Clients with depression, especially TRD (Treatment Resistant Depression), Depression of Bipolar Affective Disorder, Generalized Anxiety Disorder, PTSD, OCD, Asperger's (no studies for the last one, just in my experience), chronic pain (e.g. migraines, trigeminal neuralgia, other chronic pain syndromes). If you're curious if ketamine is right for your client, ask me (email/phone).
Every client will need an initial evaluation before starting ketamine treatment. If the schedule permits and the client is willing, they could receive their first ketamine treatment on the same day as the evaluation. As the schedule fills up, I anticipate that there may be a delay between the evaluation and the first treatment. I generally recommend 8 weekly treatments.
The medical Assistant and provider will check in the client, discuss their symptoms and progress, decide on the dose. The Medical Assistant will give them the im injection and the client stays in the darkened room for about 30min. We will check on them during this 30min frequently. They can have a friend or loved one in the room with them. After the experience is over I meet with them again for 15min to debrief, discuss what came up, etc
We give ketamine im (intramuscular). It's basically the same (same bioavailability) as iv (intravenous) which is the most common form in studies and ketamine clinics. But intramuscular is much more convenient (an injection that lasts 1-2 seconds vs an iv drip in a vein for 40min) and the duration is very reliably 30min in most cases. I think the experience is equivalent to iv if not better. I am not a fan of intranasal or sublingual ketamine because those routes are very unreliable, with unpredictable effects (even at the same dose) and unpredictable duration. im & iv are best.
I generally suggest once a week treatment. The benefits of each dose manifest over 2-3 days after, so once a week treatment allows one to see the benefits of each dose fully before getting the next dose. For most clients I recommend 8 treatments, which appears to have become the standard. About 85% of clients have lasting benefits after 8 treatments. Some clients feel partial benefit after 8 treatments and we can offer ongoing treatment beyond 8. Some clients feel they need a booster a few months after they've had 8 treatments and we can do that. Sometimes clients reach full benefit before 8 treatments. 8 treatments is NOT the maximum number of treatments
: I recommend eating a small snack 2-3 hours before treatment. That seems to minimize the incidence of nausea. If a client forgets to eat during that time frame, they should not eat for 2h before ketamine. Water is ok.
: Because many clients feel a bit out of it/groggy after treatment, I would request that at least for the first few treatments, clients arrange a ride home. Integration: It would be great if every client who gets ketamine can see a therapist (ideally a therapist they're already established with) to help integrate the insights from the treatments. I understand that this may not be easy or possible. I will provide as much integration as possible at the end of each session and at the beginning of subsequent sessions.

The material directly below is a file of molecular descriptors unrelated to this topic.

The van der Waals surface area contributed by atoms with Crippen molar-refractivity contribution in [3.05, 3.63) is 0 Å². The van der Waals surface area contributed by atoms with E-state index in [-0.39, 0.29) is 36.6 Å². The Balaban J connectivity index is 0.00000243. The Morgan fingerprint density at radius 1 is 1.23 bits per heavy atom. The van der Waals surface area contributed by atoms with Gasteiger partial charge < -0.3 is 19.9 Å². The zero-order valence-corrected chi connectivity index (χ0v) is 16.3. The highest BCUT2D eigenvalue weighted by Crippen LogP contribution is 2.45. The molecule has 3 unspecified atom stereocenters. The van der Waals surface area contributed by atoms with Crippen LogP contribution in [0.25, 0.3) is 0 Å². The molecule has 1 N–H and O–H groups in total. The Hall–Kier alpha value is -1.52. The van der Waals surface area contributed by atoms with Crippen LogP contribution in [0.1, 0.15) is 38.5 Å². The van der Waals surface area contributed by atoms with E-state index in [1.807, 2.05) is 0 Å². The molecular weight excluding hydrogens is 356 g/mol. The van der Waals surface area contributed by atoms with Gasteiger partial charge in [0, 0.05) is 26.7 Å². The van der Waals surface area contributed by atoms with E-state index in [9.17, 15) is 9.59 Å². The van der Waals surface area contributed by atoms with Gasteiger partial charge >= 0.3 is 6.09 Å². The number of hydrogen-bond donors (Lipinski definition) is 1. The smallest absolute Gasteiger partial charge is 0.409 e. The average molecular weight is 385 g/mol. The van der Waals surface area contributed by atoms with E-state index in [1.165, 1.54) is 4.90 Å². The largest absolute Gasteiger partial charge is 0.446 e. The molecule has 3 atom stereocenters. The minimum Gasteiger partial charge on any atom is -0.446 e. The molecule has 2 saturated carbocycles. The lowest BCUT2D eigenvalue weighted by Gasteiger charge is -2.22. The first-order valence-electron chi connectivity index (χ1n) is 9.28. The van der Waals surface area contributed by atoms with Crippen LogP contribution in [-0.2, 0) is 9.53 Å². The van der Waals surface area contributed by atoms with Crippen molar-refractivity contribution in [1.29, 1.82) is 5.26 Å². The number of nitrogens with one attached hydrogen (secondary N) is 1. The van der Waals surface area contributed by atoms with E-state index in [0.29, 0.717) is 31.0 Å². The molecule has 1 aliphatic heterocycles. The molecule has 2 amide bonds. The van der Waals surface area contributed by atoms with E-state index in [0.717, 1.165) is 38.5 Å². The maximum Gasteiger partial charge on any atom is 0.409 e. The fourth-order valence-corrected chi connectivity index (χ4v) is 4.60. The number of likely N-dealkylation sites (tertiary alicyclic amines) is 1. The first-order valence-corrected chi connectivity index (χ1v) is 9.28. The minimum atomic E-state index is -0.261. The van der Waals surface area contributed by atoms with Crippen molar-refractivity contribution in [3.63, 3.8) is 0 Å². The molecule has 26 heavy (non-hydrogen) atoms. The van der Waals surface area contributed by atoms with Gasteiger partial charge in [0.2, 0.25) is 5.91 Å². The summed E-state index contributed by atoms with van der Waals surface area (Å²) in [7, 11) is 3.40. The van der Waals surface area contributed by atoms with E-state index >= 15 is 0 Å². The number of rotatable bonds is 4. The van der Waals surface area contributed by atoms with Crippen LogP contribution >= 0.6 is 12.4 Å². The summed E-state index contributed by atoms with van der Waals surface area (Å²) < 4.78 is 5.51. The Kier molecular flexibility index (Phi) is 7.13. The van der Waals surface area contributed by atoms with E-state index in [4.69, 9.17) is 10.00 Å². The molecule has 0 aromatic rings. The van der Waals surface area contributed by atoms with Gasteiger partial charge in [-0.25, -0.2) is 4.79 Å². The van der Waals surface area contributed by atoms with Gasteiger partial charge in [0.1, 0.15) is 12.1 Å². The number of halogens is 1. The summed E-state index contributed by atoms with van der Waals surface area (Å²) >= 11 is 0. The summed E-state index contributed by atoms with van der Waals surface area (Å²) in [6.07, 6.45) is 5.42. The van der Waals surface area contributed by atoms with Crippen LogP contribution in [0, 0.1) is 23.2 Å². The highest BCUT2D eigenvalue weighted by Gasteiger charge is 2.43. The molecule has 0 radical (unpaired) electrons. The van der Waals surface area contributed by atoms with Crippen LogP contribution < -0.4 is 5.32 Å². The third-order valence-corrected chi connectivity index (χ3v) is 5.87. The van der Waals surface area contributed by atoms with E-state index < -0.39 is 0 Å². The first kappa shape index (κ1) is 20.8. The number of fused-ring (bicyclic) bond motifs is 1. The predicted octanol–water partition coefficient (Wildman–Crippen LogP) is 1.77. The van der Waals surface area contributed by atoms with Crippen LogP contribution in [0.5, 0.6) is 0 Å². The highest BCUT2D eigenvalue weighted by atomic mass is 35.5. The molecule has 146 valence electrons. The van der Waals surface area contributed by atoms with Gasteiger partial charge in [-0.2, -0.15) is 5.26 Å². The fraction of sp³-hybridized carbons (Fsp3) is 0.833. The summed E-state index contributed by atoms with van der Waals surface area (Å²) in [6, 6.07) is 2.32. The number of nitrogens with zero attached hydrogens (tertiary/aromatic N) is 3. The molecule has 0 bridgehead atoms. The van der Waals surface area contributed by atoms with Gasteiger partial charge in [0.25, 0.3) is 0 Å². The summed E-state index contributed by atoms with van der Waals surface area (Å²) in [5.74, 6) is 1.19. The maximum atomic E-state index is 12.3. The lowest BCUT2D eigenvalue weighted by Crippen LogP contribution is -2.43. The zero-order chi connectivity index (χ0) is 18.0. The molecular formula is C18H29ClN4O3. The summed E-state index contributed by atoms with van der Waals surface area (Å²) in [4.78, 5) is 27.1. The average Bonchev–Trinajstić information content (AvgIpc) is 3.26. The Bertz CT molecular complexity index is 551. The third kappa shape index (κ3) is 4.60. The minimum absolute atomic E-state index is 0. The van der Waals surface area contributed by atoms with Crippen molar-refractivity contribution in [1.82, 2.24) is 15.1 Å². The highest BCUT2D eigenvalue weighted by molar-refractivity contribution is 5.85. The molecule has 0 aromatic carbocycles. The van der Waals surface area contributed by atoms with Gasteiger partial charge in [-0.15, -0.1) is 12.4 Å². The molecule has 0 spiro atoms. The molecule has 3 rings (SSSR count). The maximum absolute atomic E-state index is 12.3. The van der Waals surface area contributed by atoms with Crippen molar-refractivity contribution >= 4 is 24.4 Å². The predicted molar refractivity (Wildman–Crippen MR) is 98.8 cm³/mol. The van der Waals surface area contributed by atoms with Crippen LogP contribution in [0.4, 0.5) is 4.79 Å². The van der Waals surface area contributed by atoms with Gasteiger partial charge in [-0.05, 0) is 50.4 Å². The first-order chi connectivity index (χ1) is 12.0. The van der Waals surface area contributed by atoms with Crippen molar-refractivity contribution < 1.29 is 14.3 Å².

Ketamine can make the eyes sensitive to light, so we will darken the room as much as possible and offer the clients eye masks.
Ketamine can heighten the sense of hearing, so we will try to get noise generators to cover up distracting noises. I encourage clients to bring a music player/headphones to listen to music if they want. Alternatively clients could bring ear plugs to minimize distraction from noises. Some people report feeling chilly during ketamine treatment, some report getting warm. If a client is worried about getting cold,perhaps they could bring a blanket or similar.
Medical contraindications: Uncontrolled hypertension, since ketamine can elevate blood pressure. History of seizures. Active bipolar mania. If you're not sure, contact me. In my opinion a history of psychosis is not a contraindication to receiving ketamine, but the client should not be actively psychotic. You can contact me to discuss.
A history of dissociative abuse (PCP, street ketamine) is not an absolute contraindication, but we may have to consider drug testing and making sure the client is committed to sobriety and we don't trigger a relapse.
Benzodiazepines: There's an 'urban legend' that benzos are contraindicated. This is a misunderstanding. There's at least one study to suggest that benzos can dull the effects of ketamine in a dose-dependent relationship, i.e. if a client is on large doses of benzos, this may significantly dull the benefits of ketamine. At lower doses it's less clear, i.e. there can be benefits. If a client is interested in ketamine and is on large doses of benzos, a ketamine treatment can be given and if there's limited benefit, strategies for tapering or skipping benzos in a safe way can be explored.
Lamotrigine: appears to dull the benefits of ketamine. Not a contraindication but if a client is on lamotrigine, they may need to skip the AM dose to get benefit from ketamine.
Naltrexone: not a contraindication. There's conflicting evidence whether naltrexone dulls or amplifies the effects of ketamine. If a client is on ntx we can try a ketamine treatment and if there's suboptimal response discuss skipping ntx.
Levothyroxine, NP Thyroid, Armor Thyroid: These can amplify the blood pressure elevating effects of ketamine. My plan is to monitor BP before and after treatment, and if BP gets significantly elevated instruct the client to skip thyroid meds before treatment.